Even though the United States withdrew itself from the landmark Paris Agreement, countries around the world are still committed to cut their carbon emissions in accordance with their respective INDCs (Intended Nationally Determined Contributions) in the UNFCCC framework. Nonetheless, experts say there exists a ‘gap’ between the collective outcome of these efforts and what is required to achieve the so-called 2-degree goal. How do they figure out the existence and the width of such a gap? There is a special tool to quantify and simulate the effects of various policies on the emissions.
One tool is Climate Rapid Overview and Decision Support, or C-ROADS, which is designed to show “climate impacts of policy scenarios that aim to reduce greenhouse gas emissions .” This tool is developed by several MIT scholars based on MIT professor Jay Forrester’s global model for modeling carbon emissions and global temperature. The developers later found Climate Interactive in order to promote C-ROADS, which is now helping governments in the world to design their climate policy as well as utilized in research and analysis papers including the UNEP’s Emissions Gap Report.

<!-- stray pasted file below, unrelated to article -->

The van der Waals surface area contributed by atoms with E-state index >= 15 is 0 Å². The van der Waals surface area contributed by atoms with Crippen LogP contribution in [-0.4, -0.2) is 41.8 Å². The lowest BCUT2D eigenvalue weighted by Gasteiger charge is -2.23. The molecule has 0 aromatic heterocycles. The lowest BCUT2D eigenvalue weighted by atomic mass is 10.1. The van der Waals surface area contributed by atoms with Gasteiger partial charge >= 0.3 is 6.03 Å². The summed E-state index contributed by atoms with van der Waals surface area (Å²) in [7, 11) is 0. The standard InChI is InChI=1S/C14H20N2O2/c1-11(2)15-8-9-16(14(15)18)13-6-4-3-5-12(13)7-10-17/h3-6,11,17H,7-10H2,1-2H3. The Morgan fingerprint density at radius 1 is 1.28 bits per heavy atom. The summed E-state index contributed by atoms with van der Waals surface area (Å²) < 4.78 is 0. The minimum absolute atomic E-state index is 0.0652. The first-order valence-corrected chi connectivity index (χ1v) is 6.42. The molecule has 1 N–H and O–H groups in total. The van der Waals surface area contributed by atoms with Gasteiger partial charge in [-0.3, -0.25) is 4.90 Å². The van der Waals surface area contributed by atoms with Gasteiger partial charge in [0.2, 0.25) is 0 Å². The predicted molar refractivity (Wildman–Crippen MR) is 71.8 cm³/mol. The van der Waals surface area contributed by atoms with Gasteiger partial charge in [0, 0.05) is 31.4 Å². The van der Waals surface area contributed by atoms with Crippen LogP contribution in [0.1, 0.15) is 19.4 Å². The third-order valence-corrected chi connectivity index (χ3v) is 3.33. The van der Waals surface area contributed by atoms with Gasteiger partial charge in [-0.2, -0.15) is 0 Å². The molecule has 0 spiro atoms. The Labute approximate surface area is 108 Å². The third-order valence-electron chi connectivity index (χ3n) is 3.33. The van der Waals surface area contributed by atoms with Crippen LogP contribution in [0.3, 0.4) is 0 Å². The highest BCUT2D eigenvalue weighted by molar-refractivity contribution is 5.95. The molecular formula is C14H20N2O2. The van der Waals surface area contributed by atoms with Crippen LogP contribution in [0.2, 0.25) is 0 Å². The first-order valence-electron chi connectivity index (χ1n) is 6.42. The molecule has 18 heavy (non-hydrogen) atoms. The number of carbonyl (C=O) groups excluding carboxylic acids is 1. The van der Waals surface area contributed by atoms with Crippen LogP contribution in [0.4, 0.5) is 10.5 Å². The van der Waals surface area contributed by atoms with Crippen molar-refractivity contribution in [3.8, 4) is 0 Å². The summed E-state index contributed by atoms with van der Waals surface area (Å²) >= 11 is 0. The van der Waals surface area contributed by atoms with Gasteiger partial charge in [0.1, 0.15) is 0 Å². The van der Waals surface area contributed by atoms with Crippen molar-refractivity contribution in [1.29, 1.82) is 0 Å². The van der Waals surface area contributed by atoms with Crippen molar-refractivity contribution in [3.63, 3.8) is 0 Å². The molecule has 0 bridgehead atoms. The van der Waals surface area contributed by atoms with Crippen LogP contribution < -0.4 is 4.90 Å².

This free software generates figures for greenhouse gas emissions, atmospheric concentrations, global temperature and per-capita emissions. Based on these features, the impact of INDCs were analyzed to determine whether they can successfully stabilize the increase of the Earth’s temperature within 2 degrees by 2100. By changing various parameters such as annual reduction rate and reductions peak year, governments can get the visualization of the impact of their decisions from the long-term perspective.
Of course, the governments should still set detailed goals in each sector and calculate the aggregate impact of individual policy schemes. And the tool does not consider every single country in the world; rather, it focuses on major economies and regards others as a block. In addition, The results largely depend on a series of assumptions and intrinsically bear uncertainties. However, it is still helpful to know that there is a tool to rely on, especially for policymakers who are not always equipped with the most sophisticated climate science knowledge and relevant data.